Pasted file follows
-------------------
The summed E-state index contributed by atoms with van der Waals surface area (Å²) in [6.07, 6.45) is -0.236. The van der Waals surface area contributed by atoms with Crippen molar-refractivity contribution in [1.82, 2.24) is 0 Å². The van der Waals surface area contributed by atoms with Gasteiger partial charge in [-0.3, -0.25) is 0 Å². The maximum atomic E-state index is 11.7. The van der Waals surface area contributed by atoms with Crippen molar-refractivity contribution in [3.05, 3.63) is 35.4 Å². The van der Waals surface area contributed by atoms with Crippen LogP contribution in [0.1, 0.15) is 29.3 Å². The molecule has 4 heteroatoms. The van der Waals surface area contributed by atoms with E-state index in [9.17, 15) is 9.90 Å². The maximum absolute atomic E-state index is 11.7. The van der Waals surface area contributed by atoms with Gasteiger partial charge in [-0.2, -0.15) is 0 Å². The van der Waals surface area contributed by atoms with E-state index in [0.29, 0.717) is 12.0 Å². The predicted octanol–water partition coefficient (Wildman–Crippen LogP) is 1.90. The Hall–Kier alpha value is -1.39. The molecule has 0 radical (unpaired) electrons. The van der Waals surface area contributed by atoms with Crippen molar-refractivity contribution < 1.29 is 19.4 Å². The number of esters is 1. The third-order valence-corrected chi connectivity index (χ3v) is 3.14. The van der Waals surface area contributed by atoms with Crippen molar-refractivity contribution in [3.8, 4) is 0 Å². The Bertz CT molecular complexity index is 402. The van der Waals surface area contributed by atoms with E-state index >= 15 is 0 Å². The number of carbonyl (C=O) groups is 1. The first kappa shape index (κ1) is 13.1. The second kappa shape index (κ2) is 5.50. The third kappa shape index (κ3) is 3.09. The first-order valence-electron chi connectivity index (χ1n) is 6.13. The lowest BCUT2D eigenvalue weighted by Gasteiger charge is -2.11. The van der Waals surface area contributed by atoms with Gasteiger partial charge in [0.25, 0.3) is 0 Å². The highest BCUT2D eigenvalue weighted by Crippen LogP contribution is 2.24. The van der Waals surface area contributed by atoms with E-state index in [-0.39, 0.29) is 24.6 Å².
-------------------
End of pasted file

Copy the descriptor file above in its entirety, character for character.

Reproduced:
The summed E-state index contributed by atoms with van der Waals surface area (Å²) in [6.07, 6.45) is -0.236. The van der Waals surface area contributed by atoms with Crippen molar-refractivity contribution in [1.82, 2.24) is 0 Å². The van der Waals surface area contributed by atoms with Gasteiger partial charge in [-0.3, -0.25) is 0 Å². The maximum atomic E-state index is 11.7. The van der Waals surface area contributed by atoms with Crippen molar-refractivity contribution in [3.05, 3.63) is 35.4 Å². The van der Waals surface area contributed by atoms with Crippen LogP contribution in [0.1, 0.15) is 29.3 Å². The molecule has 4 heteroatoms. The van der Waals surface area contributed by atoms with E-state index in [9.17, 15) is 9.90 Å². The maximum absolute atomic E-state index is 11.7. The van der Waals surface area contributed by atoms with Gasteiger partial charge in [-0.2, -0.15) is 0 Å². The van der Waals surface area contributed by atoms with E-state index in [0.29, 0.717) is 12.0 Å². The predicted octanol–water partition coefficient (Wildman–Crippen LogP) is 1.90. The Hall–Kier alpha value is -1.39. The molecule has 0 radical (unpaired) electrons. The van der Waals surface area contributed by atoms with Crippen molar-refractivity contribution < 1.29 is 19.4 Å². The number of esters is 1. The third-order valence-corrected chi connectivity index (χ3v) is 3.14. The van der Waals surface area contributed by atoms with Crippen molar-refractivity contribution in [3.8, 4) is 0 Å². The Bertz CT molecular complexity index is 402. The van der Waals surface area contributed by atoms with E-state index >= 15 is 0 Å². The number of carbonyl (C=O) groups is 1. The first kappa shape index (κ1) is 13.1. The second kappa shape index (κ2) is 5.50. The third kappa shape index (κ3) is 3.09. The first-order valence-electron chi connectivity index (χ1n) is 6.13. The lowest BCUT2D eigenvalue weighted by Gasteiger charge is -2.11. The van der Waals surface area contributed by atoms with Gasteiger partial charge in [0.25, 0.3) is 0 Å². The highest BCUT2D eigenvalue weighted by Crippen LogP contribution is 2.24. The van der Waals surface area contributed by atoms with E-state index in [-0.39, 0.29) is 24.6 Å².